Energy 101! It All Starts Here

Star InactiveStar InactiveStar InactiveStar InactiveStar Inactive

Energy 101: How Power is Created, How We Use it, And What it Costs

By: Greg Haynes © 2017 Southeast Energy Storage

Did you know that the average Florida home uses 1,100 kWh per month? This figure translates to an average of 1.25kW per hour of energy usage. For residential households, the majority of this usage is concentrated into one to two periods per day depending on the season. In the winter, there are typically two periods per day when energy consumption is the highest, the morning between 7:00am-10:00am and the evening between 5:00-9:00pm. In the summer, the demand for energy grows all day and reaches its peak typically once in the evening between 6:00pm-10:00pm. This is primarily caused by air conditioners working to cool homes from the heat of the summer sun. In the energy industry, these are known as peak demand periods.

Peak demand periods drive the behavior of utilities because it is when the cost to deliver energy to our homes is the highest. The reason energy costs more to produce or acquire at different times of the day has to do with the age-old supply and demand curve as well as the economy of scale. As we know, energy has to be produced and delivered to our homes from power plants or renewable sources. Each source has a different cost associated with producing and delivering energy. Typically, coal fired power plants are large and expensive to manage but since these produce a high volume of energy and the cost of coal is relatively cheap, the cost per unit of energy produced is relatively low. A natural gas fired power plant has a much smaller footprint, has fewer moving parts, and burns cleaner so therefore needs less equipment to meet regulatory standards. In addition, the cost of the fuel it burns has fallen drastically. These factors have made natural gas power plants the resource of choice in recent years for most new power plants built. These plants serve a wide range of uses in supplying our energy needs. Some plants are large and produce a high volume of energy similar to the profile of a coal plant, and while these require less money to operate, the price of natural gas fluctuates broadly so their economy compared to coal can change daily.

Other types of natural gas power plants are much smaller and produce much less total energy but can increase or decrease output rapidly playing a key role and filling in the gaps when the larger, slower moving power plants can’t keep up with energy demand. While smaller, these units are relatively expensive to operate due to the technology used to make it perform its intended function. Renewables such as solar, wind, and hydro power are very different because these provide energy inexpensively but are very expensive to purchase and maintain compared to the total volume of energy produced.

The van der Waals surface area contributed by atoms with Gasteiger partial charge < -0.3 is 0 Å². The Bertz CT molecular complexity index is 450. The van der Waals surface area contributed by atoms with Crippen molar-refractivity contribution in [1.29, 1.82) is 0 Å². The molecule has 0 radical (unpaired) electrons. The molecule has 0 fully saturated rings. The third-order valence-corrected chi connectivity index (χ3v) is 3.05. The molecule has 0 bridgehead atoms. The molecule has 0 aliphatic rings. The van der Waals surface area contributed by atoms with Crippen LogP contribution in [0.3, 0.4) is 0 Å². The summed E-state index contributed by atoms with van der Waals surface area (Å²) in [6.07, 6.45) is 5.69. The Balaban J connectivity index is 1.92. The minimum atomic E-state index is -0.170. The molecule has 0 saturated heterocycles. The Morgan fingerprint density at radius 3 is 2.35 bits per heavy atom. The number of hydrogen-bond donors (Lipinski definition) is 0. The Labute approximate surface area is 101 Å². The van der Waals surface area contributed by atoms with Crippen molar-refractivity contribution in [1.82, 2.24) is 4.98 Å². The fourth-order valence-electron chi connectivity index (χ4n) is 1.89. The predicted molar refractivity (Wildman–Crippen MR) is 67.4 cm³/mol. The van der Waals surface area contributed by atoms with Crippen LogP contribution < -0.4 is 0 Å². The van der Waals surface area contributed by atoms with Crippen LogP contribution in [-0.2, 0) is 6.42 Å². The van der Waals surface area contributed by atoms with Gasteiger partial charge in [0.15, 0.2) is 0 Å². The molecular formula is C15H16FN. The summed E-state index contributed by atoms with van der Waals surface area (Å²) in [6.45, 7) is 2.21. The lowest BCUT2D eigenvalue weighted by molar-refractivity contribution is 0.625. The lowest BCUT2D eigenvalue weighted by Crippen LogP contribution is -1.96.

Each of these sources of power serve an important role in diversifying power production because any one source alone is not sufficient for economic and reliable power production.  We can think of the different types of power sources in a given area as a garage full of cars, one type of car for every need. With the different resources in mind that create the energy we need to power our homes, the next topic to understand is how the decisions are made to deploy those resources that will most effectively supply all energy required for a particular area. Despite the general consensus that utility companies charge too much for power, they are constantly focused on providing the most reliable economic power possible. Notice that I placed the word reliable first in that sentence, we will discuss the importance of it later. In order to do so, they need to ensure that the right mix of energy resources are deployed to meet the needs of the day. This is done by forecasting the demand of all customers in the area. On a mild spring day, those forecasts may suggest the need for fewer resources and can even choose the least expensive resources since customer demand is relatively easy to forecast when energy demands are low. On a blistering summer day with potential storms, it is more difficult to forecast the right amount of resources needed to supply the demand because of the total volume of energy needed as well as the variability that inclement weather can introduce into a forecast. To reliably supply all customer needs while not committing too many resources driving up the cost, energy employees may need not only the larger, slow moving energy production resources, but also the more expensive, high performance energy resources at the ready to make up any inconsistencies between supply and demand. We can see from these basic examples how it can be difficult to perfectly manage the needs of an entire area every day. That imperfection is normal but comes with a price.